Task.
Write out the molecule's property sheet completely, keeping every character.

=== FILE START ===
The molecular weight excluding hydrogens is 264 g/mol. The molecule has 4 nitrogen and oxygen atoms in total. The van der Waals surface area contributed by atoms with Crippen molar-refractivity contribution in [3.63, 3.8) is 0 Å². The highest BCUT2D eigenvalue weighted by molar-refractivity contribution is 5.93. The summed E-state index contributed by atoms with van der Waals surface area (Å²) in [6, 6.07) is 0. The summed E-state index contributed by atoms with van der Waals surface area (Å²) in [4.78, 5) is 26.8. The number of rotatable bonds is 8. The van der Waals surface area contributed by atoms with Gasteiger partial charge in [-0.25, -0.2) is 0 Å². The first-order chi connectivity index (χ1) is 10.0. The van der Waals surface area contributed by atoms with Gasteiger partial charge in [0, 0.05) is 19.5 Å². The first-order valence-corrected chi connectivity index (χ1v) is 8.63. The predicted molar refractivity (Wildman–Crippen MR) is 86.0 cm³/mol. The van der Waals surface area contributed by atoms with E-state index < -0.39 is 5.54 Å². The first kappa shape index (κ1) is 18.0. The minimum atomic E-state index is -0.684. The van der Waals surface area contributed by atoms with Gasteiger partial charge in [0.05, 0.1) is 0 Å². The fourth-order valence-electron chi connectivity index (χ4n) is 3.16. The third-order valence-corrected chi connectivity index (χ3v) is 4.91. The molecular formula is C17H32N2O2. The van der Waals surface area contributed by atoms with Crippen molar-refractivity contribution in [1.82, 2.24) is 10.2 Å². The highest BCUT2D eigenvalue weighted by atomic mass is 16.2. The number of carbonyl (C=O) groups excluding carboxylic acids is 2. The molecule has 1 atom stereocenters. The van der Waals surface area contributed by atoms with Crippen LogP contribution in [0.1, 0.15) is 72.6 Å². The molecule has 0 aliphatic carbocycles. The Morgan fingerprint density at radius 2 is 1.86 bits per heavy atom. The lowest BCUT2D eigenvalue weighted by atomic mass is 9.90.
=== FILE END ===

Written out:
The molecular weight excluding hydrogens is 264 g/mol. The molecule has 4 nitrogen and oxygen atoms in total. The van der Waals surface area contributed by atoms with Crippen molar-refractivity contribution in [3.63, 3.8) is 0 Å². The highest BCUT2D eigenvalue weighted by molar-refractivity contribution is 5.93. The summed E-state index contributed by atoms with van der Waals surface area (Å²) in [6, 6.07) is 0. The summed E-state index contributed by atoms with van der Waals surface area (Å²) in [4.78, 5) is 26.8. The number of rotatable bonds is 8. The van der Waals surface area contributed by atoms with Gasteiger partial charge in [-0.25, -0.2) is 0 Å². The first-order chi connectivity index (χ1) is 10.0. The van der Waals surface area contributed by atoms with Gasteiger partial charge in [0, 0.05) is 19.5 Å². The first-order valence-corrected chi connectivity index (χ1v) is 8.63. The predicted molar refractivity (Wildman–Crippen MR) is 86.0 cm³/mol. The van der Waals surface area contributed by atoms with E-state index < -0.39 is 5.54 Å². The first kappa shape index (κ1) is 18.0. The minimum atomic E-state index is -0.684. The van der Waals surface area contributed by atoms with Gasteiger partial charge in [0.05, 0.1) is 0 Å². The fourth-order valence-electron chi connectivity index (χ4n) is 3.16. The third-order valence-corrected chi connectivity index (χ3v) is 4.91. The molecular formula is C17H32N2O2. The van der Waals surface area contributed by atoms with Crippen molar-refractivity contribution in [1.82, 2.24) is 10.2 Å². The highest BCUT2D eigenvalue weighted by atomic mass is 16.2. The number of carbonyl (C=O) groups excluding carboxylic acids is 2. The molecule has 1 atom stereocenters. The van der Waals surface area contributed by atoms with Crippen LogP contribution in [0.1, 0.15) is 72.6 Å². The molecule has 0 aliphatic carbocycles. The Morgan fingerprint density at radius 2 is 1.86 bits per heavy atom. The lowest BCUT2D eigenvalue weighted by atomic mass is 9.90.